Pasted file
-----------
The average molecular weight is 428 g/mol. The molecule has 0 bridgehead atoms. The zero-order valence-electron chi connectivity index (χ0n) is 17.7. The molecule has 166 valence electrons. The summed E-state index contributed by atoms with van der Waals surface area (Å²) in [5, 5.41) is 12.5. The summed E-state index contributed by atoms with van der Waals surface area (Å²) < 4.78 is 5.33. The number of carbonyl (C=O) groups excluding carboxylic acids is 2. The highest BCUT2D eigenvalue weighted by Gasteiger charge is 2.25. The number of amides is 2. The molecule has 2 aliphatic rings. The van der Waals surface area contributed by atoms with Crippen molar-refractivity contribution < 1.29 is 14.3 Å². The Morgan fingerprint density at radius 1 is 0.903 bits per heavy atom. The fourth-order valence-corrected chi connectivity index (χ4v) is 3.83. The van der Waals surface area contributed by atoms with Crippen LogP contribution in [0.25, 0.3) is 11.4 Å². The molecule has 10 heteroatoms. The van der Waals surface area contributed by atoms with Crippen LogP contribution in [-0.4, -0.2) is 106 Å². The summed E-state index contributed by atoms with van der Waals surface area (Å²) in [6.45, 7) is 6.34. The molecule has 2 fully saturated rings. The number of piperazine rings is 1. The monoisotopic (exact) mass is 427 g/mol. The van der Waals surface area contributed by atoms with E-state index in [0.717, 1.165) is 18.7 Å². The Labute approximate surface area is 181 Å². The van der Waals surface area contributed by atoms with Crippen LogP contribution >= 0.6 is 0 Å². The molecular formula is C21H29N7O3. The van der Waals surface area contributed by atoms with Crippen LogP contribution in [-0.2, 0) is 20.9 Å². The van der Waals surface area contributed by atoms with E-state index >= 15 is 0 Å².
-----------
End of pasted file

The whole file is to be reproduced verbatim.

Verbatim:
The average molecular weight is 428 g/mol. The molecule has 0 bridgehead atoms. The zero-order valence-electron chi connectivity index (χ0n) is 17.7. The molecule has 166 valence electrons. The summed E-state index contributed by atoms with van der Waals surface area (Å²) in [5, 5.41) is 12.5. The summed E-state index contributed by atoms with van der Waals surface area (Å²) < 4.78 is 5.33. The number of carbonyl (C=O) groups excluding carboxylic acids is 2. The highest BCUT2D eigenvalue weighted by Gasteiger charge is 2.25. The number of amides is 2. The molecule has 2 aliphatic rings. The van der Waals surface area contributed by atoms with Crippen molar-refractivity contribution < 1.29 is 14.3 Å². The Morgan fingerprint density at radius 1 is 0.903 bits per heavy atom. The fourth-order valence-corrected chi connectivity index (χ4v) is 3.83. The van der Waals surface area contributed by atoms with Crippen LogP contribution in [0.25, 0.3) is 11.4 Å². The molecule has 10 heteroatoms. The van der Waals surface area contributed by atoms with Crippen LogP contribution in [-0.4, -0.2) is 106 Å². The summed E-state index contributed by atoms with van der Waals surface area (Å²) in [6.45, 7) is 6.34. The molecule has 2 fully saturated rings. The number of piperazine rings is 1. The monoisotopic (exact) mass is 427 g/mol. The van der Waals surface area contributed by atoms with E-state index in [0.717, 1.165) is 18.7 Å². The Labute approximate surface area is 181 Å². The van der Waals surface area contributed by atoms with Crippen LogP contribution >= 0.6 is 0 Å². The molecular formula is C21H29N7O3. The van der Waals surface area contributed by atoms with Crippen LogP contribution in [-0.2, 0) is 20.9 Å². The van der Waals surface area contributed by atoms with E-state index >= 15 is 0 Å².